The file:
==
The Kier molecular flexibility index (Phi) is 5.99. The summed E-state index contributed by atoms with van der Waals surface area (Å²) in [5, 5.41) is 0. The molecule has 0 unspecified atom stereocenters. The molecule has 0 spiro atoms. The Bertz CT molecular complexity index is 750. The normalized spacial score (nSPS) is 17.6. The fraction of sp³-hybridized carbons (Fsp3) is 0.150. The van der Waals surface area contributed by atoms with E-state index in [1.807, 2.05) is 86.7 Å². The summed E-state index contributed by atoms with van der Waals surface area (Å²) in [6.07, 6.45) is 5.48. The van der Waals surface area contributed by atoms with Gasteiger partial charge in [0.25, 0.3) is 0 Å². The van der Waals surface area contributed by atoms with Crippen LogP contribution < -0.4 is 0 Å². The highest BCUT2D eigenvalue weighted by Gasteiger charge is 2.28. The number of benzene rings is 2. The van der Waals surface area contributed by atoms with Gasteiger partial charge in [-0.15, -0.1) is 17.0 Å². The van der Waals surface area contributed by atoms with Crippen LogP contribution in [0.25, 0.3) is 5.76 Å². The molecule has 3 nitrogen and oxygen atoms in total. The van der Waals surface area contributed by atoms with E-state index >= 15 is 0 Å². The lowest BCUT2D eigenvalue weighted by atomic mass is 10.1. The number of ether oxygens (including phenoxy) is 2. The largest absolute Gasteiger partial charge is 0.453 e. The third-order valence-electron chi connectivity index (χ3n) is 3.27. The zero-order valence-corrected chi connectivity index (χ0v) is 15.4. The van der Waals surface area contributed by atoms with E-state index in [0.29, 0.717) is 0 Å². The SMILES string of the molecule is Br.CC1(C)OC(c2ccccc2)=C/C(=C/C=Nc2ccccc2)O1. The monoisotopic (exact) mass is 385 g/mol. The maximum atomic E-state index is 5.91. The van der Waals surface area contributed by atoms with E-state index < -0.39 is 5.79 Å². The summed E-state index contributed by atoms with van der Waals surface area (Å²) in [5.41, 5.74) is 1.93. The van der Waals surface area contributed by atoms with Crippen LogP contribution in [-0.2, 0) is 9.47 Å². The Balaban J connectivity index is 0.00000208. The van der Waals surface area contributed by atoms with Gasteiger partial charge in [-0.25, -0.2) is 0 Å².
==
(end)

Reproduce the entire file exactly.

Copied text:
The Kier molecular flexibility index (Phi) is 5.99. The summed E-state index contributed by atoms with van der Waals surface area (Å²) in [5, 5.41) is 0. The molecule has 0 unspecified atom stereocenters. The molecule has 0 spiro atoms. The Bertz CT molecular complexity index is 750. The normalized spacial score (nSPS) is 17.6. The fraction of sp³-hybridized carbons (Fsp3) is 0.150. The van der Waals surface area contributed by atoms with E-state index in [1.807, 2.05) is 86.7 Å². The summed E-state index contributed by atoms with van der Waals surface area (Å²) in [6.07, 6.45) is 5.48. The van der Waals surface area contributed by atoms with Gasteiger partial charge in [0.25, 0.3) is 0 Å². The van der Waals surface area contributed by atoms with Crippen LogP contribution < -0.4 is 0 Å². The highest BCUT2D eigenvalue weighted by Gasteiger charge is 2.28. The number of benzene rings is 2. The van der Waals surface area contributed by atoms with Gasteiger partial charge in [-0.15, -0.1) is 17.0 Å². The van der Waals surface area contributed by atoms with Crippen LogP contribution in [0.25, 0.3) is 5.76 Å². The molecule has 3 nitrogen and oxygen atoms in total. The van der Waals surface area contributed by atoms with E-state index >= 15 is 0 Å². The lowest BCUT2D eigenvalue weighted by atomic mass is 10.1. The number of ether oxygens (including phenoxy) is 2. The largest absolute Gasteiger partial charge is 0.453 e. The third-order valence-electron chi connectivity index (χ3n) is 3.27. The zero-order valence-corrected chi connectivity index (χ0v) is 15.4. The van der Waals surface area contributed by atoms with E-state index in [0.29, 0.717) is 0 Å². The SMILES string of the molecule is Br.CC1(C)OC(c2ccccc2)=C/C(=C/C=Nc2ccccc2)O1. The monoisotopic (exact) mass is 385 g/mol. The maximum atomic E-state index is 5.91. The van der Waals surface area contributed by atoms with E-state index < -0.39 is 5.79 Å². The summed E-state index contributed by atoms with van der Waals surface area (Å²) in [5.41, 5.74) is 1.93. The van der Waals surface area contributed by atoms with Crippen LogP contribution in [-0.2, 0) is 9.47 Å². The Balaban J connectivity index is 0.00000208. The van der Waals surface area contributed by atoms with Gasteiger partial charge in [-0.25, -0.2) is 0 Å².